The Infernal Grove [v1 TBB]

The Infernal Grove [v1 TBB]
38min

The Infernal Grove is an unsystematic structural analysis of drug use, addiction and recovery (not necessarily in that order). It is anti-carceral, anti-prohibition and seeks to amplify the voices of radical harm-reductionists and their coalitions. It recognizes the value of the sacred while rejecting all forms of piety. It posits wonder and the land as spaces of enchantment, as not an antidote to but an extension of the space opened up by drugs.

It’s based on the artists’ lived experience of drug use and the consequent interventions of state and medical establishments, which included both involuntary hospitalization and outpatient rehabilitation.

This is the version 1 of The Infernal Grove as it was shown at The Blue Building Gallery in the fall of 2021. The Infernal Grove video will change which each new exhibition or screening.

You Were an Amazement on the Day You Were Born

2019
33 minutes

You Were an Amazement on the Day You Were Born is a visually rich film that follows a woman through a life characterized by damage and loss, but in which she finds humor, love, and joy. With a score that follows the span of Lenore’s life, from her birth in the early 70s to her death in the 2040s, the film takes us from moments of harrowing loss to those of poignancy and dark humor.  Her life is told through voice over, narrated by performers who range in age from nine to sixty-nine, and is beautifully illustrated with images of animals (including humans), insects and landscapes.

Film theorist Eli Horwatt writes “You Were an Amazement… conveys how the human animal’s ineluctable death drive can be the source of both profound comedy and tragic cruelty. In the many stories relayed across this short but voluble film, viewers are invited into an intimate identification with the experiences of marginalized others.”

Featuring Becca Manley, who played Shelly in Clio Barnard’s The Selfish Giant, Barbara Woodford in Shane Meadows’ This is England 86, 88 and 90 and Mary in the recent adaptation of PK Dick’s Electric Dreams for BBC Channel 4.

Something Wonderment

An exhibition at Argos Center for Art and Media Jan-April 2018.

At Argos the exhibition combines two new monumental groups of works. In the video Something Wonderment, made in collaboration with Vashon Watson, the artists explore the notion of wonder, asking questions about the relationship between the visceral sensations we associate with that concept. These include awe, disgust, and the powerful but oft-disparaged feelings derived from the cute and the cliché.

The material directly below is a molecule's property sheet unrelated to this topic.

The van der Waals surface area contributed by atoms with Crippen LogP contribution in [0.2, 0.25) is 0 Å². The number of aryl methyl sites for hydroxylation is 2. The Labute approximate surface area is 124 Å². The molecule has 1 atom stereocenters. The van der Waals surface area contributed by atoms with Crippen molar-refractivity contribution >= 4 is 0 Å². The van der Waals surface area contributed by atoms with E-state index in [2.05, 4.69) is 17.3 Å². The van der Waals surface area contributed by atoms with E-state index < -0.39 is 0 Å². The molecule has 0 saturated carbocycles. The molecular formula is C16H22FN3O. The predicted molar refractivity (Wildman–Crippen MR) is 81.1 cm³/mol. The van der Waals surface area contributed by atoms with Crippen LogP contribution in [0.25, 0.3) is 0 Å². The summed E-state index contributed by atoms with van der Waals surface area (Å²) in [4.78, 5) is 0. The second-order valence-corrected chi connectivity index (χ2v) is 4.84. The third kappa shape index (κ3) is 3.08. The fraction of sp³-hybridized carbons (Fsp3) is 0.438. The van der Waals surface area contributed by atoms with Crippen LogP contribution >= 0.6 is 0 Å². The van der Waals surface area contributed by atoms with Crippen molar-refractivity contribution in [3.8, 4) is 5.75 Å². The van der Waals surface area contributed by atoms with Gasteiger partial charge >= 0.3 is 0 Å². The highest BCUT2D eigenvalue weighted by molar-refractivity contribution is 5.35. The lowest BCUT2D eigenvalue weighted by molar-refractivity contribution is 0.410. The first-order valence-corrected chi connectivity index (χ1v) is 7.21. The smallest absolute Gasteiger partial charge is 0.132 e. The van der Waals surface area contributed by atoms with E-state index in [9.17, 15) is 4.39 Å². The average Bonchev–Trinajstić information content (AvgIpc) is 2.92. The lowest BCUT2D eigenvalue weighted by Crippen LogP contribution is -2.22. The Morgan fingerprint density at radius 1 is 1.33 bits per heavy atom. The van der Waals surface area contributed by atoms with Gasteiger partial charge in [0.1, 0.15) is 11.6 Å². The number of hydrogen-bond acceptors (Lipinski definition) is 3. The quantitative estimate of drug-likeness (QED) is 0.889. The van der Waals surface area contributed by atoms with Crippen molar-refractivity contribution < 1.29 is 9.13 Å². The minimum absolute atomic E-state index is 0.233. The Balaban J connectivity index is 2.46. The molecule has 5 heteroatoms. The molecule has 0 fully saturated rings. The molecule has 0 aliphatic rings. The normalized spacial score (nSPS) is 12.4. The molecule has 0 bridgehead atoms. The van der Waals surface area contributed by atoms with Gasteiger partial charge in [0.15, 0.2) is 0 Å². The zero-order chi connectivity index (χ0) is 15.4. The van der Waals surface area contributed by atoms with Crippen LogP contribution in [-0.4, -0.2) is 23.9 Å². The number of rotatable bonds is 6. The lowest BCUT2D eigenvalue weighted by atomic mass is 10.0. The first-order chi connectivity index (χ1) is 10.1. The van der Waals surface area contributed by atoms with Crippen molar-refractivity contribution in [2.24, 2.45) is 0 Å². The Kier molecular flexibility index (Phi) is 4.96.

They interrogate the relationship between wonder and religion, asking if the former is a function of the latter or if the latter is a way to contain the former. Using animation, song, macro photography and micoscropy, the work invites the viewer into a world of magic and science, of empathy and revulsion, of humor and heartbreak.

The eponymous new interactive multimedia installation rounds out the exhibition. On a table there are two microscopes that enable the viewer to investigate various objects and organisms – bones, mosses, crystals, bacteria. The devices are connected to projectors that show the objects greatly enlarged.

In relation to this there are six sculptures: dioramas composed of geological crystals, minerals, and small animal remains such as whiskers, bones or feathers. As they have done with earlier works, in the exhibition, the artists draw reflexive parallels between human society and the animal kingdom.

Dear Lorde

2015
27 minutes

“Bone collector Maxine Rose, a 14 year old teenage girl, is looking for validation from her heroes, amongst them the primatologist Jane Goodall, bishop Desmond Tutu and the New Zealand teen pop Star Lorde. Offering them a gift of language, Maxine Rose stands for the desire to be visible and understood, not unlike the desire of an artist. We are particularly impressed by the multilayered story telling structure, the freshness of the characterization, and the honest exploration of an artists` vulnerability."

--Excerpt from the jury’s comment on awarding Dear Lorde the EMAF award. European Media Art Festival

Always Popular, Never Cool

These are some images from our exhibition Always Popular, Never Cool, which was on display this fall at the Markham Museum, a twenty-five-acre pioneer village housing thirty centuries-old structures.  Our piece was part of a huge project called “Land/Slide: Possible Futures“, curated by the astonishingly smart and generous Janine Marchessault, who previously co-curated The Leona Drive Project, as well as Museum for the End of the World at last year’s Nuit Blanche.  Janine also teaches at York University.

Our project is a diorama depicting a sexual assault at a middle-schoolers’ house party, which is interrupted by a kind of feral-child superhero called Ardath, who bursts upon the scene clad in animal skins and riding a coyote.  It has been written about here:

Tee watching with YOLO hatNils watching Nils amd Tee with ipadDorie passed out Artdath and Seth w bed in backgroundardath facing boys ardath and connor with phone